Recognized for his work as a landscape gardener, designer, writer and horticulturist, William Saunders was born in Scotland and studied horticulture and landscape gardening at Madras College in St. Andrews, and then at the University of Edinburgh. He worked briefly in London before immigrating to the United States in 1848.
Saunders worked as a gardener in Connecticut and Maryland on several large estates. In 1854, he began a design partnership with horticulturist Thomas Meehan in Philadelphia. Their projects included the design for Rose Hill and Oak Ridge Cemeteries in Illinois and the plan for Hunting Park in Philadelphia. The United States Department of Agricultural appointed Saunders superintendent of its propagating gardens in Washington, DC in 1862. There, he was instrumental in introducing a number of significant non-native plants to the United States. In 1863, Saunders was selected to design the Soldiers' National Cemetery at Gettysburg, the well-known site of Lincoln’s famous 1863 address. Later, he designed the grounds of a memorial for Lincoln at Oak Ridge Cemetery and plans for the town of Garrett Park in Maryland.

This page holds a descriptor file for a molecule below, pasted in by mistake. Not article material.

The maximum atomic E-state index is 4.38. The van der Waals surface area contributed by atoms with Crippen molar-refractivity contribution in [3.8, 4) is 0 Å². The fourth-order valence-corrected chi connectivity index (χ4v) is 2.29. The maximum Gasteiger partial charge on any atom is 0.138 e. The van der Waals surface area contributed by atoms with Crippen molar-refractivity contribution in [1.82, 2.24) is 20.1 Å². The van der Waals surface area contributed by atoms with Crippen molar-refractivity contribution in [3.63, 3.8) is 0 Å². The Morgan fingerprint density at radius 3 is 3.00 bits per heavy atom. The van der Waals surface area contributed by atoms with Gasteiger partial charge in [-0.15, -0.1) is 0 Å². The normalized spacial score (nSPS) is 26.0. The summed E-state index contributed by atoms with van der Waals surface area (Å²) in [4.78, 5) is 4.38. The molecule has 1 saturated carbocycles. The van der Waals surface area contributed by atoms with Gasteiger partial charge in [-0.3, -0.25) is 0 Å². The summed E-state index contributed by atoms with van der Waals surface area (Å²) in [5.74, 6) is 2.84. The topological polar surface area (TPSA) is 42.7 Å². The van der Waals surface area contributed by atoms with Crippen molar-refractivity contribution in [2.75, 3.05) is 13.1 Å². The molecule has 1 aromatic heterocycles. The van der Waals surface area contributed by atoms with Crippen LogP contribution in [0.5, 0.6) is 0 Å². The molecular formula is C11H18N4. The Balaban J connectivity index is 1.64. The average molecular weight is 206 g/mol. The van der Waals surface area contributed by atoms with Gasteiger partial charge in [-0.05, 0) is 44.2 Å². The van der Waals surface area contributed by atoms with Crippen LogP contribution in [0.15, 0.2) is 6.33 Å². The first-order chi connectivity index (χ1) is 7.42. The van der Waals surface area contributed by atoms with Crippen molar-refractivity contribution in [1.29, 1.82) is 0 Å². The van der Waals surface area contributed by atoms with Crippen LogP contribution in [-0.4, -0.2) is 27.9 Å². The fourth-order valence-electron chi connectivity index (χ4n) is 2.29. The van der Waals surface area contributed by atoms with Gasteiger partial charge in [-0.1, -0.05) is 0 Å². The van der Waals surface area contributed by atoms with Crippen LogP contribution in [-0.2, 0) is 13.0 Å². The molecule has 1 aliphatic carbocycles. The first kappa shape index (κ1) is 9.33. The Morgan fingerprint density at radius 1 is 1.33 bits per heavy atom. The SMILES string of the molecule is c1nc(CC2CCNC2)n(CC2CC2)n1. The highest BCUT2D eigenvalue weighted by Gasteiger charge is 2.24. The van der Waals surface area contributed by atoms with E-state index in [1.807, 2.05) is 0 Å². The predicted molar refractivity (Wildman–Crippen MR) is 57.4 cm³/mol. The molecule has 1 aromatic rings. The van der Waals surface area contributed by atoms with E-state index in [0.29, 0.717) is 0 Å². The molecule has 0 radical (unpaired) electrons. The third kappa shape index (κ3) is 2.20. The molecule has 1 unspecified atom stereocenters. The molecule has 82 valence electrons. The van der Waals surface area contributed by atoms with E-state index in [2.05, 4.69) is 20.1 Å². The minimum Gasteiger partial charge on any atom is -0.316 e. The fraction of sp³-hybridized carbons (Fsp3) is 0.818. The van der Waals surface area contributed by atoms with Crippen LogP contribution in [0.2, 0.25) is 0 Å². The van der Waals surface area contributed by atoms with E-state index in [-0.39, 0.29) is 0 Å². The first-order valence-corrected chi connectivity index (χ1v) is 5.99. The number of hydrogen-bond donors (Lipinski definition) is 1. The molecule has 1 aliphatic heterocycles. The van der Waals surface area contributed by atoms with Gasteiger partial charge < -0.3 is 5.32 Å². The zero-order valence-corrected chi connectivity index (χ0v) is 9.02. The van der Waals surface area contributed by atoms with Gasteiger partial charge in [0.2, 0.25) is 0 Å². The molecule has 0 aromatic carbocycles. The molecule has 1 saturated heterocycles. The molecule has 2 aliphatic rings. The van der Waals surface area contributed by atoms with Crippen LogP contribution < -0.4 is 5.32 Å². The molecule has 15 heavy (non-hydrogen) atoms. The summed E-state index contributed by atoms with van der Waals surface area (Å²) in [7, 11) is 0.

In addition to his design work, Saunder’s pursued writing and philanthropic interests. He published numerous articles in horticulture and building magazines, and was a founding member of the National Grange, an organization devoted to championing the welfare of rural communities in America.